"I'm on Facebook, friend me!" No, I'm actually not that desperate that I'm asking for Facebook friends in my article and no, the above quote was not made by me in a desperate attempt to increase my electronic social standing.
It was made by Adm. James Stavridis, a top NATO commander. The reason for him getting a Facebook? "Not everybody loves us."
I would be very scared to "poke" him because I would probably end up with half the army of the free world at my front door demanding to know why I electronically assaulted their commander.
Aside from checking out their hilarious new bumper stickers, NATO does actually have a job to do. Right now in Afghanistan there are 50,000 deployed troops aiding the U.S. with its post-war operations.
These troops perform services like training the Afghan military and police, providing security and assisting with reconstruction. They also execute counter-insurgency missions. In fact, on Oct. 6, NATO forces killed 100 Taliban members in a raid.
But the fact remains that despite all NATO is doing, Afghanistan is still a treacherous place. Beyond the capital, there are locations that are not heavily influenced by the Taliban or already under Taliban control. Though NATO is attempting to make headway by trying to extend the "safe area," it is an uphill battle.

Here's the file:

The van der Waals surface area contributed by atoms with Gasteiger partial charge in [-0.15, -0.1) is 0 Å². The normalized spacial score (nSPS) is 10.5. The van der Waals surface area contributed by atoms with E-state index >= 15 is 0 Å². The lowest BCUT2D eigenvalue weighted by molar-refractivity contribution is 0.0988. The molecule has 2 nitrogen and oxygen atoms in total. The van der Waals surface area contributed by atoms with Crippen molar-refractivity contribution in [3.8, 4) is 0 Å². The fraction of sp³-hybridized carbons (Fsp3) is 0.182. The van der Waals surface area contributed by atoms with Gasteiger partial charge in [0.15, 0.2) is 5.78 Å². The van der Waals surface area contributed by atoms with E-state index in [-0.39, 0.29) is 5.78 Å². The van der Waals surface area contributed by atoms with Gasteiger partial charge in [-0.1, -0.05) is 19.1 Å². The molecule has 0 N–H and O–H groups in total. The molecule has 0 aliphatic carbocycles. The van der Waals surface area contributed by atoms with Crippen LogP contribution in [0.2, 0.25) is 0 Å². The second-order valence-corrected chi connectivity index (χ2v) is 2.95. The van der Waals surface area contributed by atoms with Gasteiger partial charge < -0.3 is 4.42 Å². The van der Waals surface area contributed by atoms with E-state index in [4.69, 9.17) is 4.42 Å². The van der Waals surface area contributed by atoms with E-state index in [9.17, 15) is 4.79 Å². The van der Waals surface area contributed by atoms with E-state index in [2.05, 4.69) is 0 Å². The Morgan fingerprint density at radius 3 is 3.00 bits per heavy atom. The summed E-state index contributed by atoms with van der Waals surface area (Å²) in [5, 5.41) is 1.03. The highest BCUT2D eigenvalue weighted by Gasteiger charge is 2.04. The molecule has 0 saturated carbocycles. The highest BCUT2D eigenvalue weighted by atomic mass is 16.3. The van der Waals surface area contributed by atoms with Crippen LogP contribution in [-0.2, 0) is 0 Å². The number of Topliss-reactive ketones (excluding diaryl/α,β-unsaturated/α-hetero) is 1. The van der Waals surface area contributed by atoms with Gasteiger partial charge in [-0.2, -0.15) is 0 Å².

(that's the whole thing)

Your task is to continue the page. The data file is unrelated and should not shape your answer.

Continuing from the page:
Recently, the leading U.S. general in Afghanistan, Stanley McChrystal, claimed that the operation in Afghanistan was "under-resourced" and that a "dramatically different" strategy was needed. He called for more U.S. troops.
President Barack Obama has claimed he will think about it. Robert Gates, Obama's defense secretary, has stated that it will be one of the most important decisions of the Obama presidency.
That's a lot of pressure, huh? Well, it turns out that McChrystal was not finished. He went to London to give a speech, and said he believed that the U.S. would lose the war if more troops were not deployed.
In a meeting afterward, McChrystal was given a stern "talking-to" by Obama about how he should probably consult the president before making apocalyptic claims about a war run by the commander in chief.
Even with all these pressures, it seems Obama is having a tough time deciding what to do in Afghanistan. The answer is simple: he has to send more troops.
I understand the hesitation. Sending American men and women into harm's way is a decision I would never wish on anyone. But, let's not forget whom we're fighting.
These are the people who helped kill thousands of Americans by funding and organizing the Sept. 11 attacks. We need to defeat the Taliban (whom we originally funded, actually - poetic irony) so that they cannot help commit terrorist acts around the world.
Though it may not have been the right way to say it, McChrystal is right. We cannot win with our current strategy. We've been fighting for years, yet the Taliban is still just as resilient, if not more so.
More troops in the surge in Iraq did help improve the security there and it will also work in Afghanistan. It isn't an easy decision, definitely not one to be taken lightly. If we are serious about protecting Afghan lives, the lives of U.S. servicemen and preventing the Taliban from orchestrating terrorist attacks, then we need to reassess our strategy and increase our troop levels.